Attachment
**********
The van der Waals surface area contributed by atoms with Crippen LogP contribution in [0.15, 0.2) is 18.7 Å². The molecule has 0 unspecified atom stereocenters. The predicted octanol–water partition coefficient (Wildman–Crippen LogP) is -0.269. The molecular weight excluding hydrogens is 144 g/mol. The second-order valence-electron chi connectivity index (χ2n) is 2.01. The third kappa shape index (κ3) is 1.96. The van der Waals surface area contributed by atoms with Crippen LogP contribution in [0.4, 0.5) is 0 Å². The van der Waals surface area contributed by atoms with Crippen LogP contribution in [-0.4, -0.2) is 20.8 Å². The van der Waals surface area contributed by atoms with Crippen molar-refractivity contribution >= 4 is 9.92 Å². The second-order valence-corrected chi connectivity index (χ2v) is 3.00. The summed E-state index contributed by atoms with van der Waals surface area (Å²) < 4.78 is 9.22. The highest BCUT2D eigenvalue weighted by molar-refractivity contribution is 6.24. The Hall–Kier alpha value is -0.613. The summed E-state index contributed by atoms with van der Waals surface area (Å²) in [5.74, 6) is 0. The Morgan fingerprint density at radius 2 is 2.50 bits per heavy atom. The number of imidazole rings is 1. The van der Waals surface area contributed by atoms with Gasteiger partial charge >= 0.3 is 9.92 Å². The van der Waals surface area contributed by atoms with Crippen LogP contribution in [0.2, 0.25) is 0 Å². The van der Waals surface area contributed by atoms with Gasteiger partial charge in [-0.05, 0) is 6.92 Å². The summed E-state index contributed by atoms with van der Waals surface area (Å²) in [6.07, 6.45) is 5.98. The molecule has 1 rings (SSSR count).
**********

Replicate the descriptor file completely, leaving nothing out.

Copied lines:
The van der Waals surface area contributed by atoms with Crippen LogP contribution in [0.15, 0.2) is 18.7 Å². The molecule has 0 unspecified atom stereocenters. The predicted octanol–water partition coefficient (Wildman–Crippen LogP) is -0.269. The molecular weight excluding hydrogens is 144 g/mol. The second-order valence-electron chi connectivity index (χ2n) is 2.01. The third kappa shape index (κ3) is 1.96. The van der Waals surface area contributed by atoms with Crippen LogP contribution in [0.4, 0.5) is 0 Å². The van der Waals surface area contributed by atoms with Crippen LogP contribution in [-0.4, -0.2) is 20.8 Å². The van der Waals surface area contributed by atoms with Crippen molar-refractivity contribution >= 4 is 9.92 Å². The second-order valence-corrected chi connectivity index (χ2v) is 3.00. The summed E-state index contributed by atoms with van der Waals surface area (Å²) < 4.78 is 9.22. The highest BCUT2D eigenvalue weighted by molar-refractivity contribution is 6.24. The Hall–Kier alpha value is -0.613. The summed E-state index contributed by atoms with van der Waals surface area (Å²) in [5.74, 6) is 0. The Morgan fingerprint density at radius 2 is 2.50 bits per heavy atom. The number of imidazole rings is 1. The van der Waals surface area contributed by atoms with Gasteiger partial charge >= 0.3 is 9.92 Å². The van der Waals surface area contributed by atoms with Crippen LogP contribution in [0.2, 0.25) is 0 Å². The van der Waals surface area contributed by atoms with Gasteiger partial charge in [-0.05, 0) is 6.92 Å². The summed E-state index contributed by atoms with van der Waals surface area (Å²) in [6.07, 6.45) is 5.98. The molecule has 1 rings (SSSR count).